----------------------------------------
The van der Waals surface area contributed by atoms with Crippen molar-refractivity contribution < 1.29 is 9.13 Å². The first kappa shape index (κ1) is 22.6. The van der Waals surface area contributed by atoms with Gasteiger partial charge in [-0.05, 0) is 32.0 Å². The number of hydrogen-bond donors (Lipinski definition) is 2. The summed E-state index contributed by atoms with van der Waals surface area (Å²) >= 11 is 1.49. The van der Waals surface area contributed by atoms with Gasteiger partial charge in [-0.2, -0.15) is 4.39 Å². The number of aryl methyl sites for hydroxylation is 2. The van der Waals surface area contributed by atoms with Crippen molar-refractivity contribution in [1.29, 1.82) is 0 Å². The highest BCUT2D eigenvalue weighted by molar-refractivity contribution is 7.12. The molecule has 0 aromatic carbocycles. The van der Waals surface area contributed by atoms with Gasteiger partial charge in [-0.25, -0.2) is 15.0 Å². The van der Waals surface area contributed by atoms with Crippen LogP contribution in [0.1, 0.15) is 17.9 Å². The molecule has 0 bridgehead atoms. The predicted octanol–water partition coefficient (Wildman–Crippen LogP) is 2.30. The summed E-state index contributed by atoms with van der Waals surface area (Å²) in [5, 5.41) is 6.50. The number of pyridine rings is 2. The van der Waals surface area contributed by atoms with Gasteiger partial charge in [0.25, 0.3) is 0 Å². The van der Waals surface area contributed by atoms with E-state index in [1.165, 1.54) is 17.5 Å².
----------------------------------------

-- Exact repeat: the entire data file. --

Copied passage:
The van der Waals surface area contributed by atoms with Crippen molar-refractivity contribution < 1.29 is 9.13 Å². The first kappa shape index (κ1) is 22.6. The van der Waals surface area contributed by atoms with Gasteiger partial charge in [-0.05, 0) is 32.0 Å². The number of hydrogen-bond donors (Lipinski definition) is 2. The summed E-state index contributed by atoms with van der Waals surface area (Å²) >= 11 is 1.49. The van der Waals surface area contributed by atoms with Gasteiger partial charge in [-0.2, -0.15) is 4.39 Å². The number of aryl methyl sites for hydroxylation is 2. The van der Waals surface area contributed by atoms with Crippen molar-refractivity contribution in [1.29, 1.82) is 0 Å². The highest BCUT2D eigenvalue weighted by molar-refractivity contribution is 7.12. The molecule has 0 aromatic carbocycles. The van der Waals surface area contributed by atoms with Gasteiger partial charge in [-0.25, -0.2) is 15.0 Å². The van der Waals surface area contributed by atoms with Crippen LogP contribution in [0.1, 0.15) is 17.9 Å². The molecule has 0 bridgehead atoms. The predicted octanol–water partition coefficient (Wildman–Crippen LogP) is 2.30. The summed E-state index contributed by atoms with van der Waals surface area (Å²) in [5, 5.41) is 6.50. The number of pyridine rings is 2. The van der Waals surface area contributed by atoms with Gasteiger partial charge in [0.25, 0.3) is 0 Å². The van der Waals surface area contributed by atoms with E-state index in [1.165, 1.54) is 17.5 Å².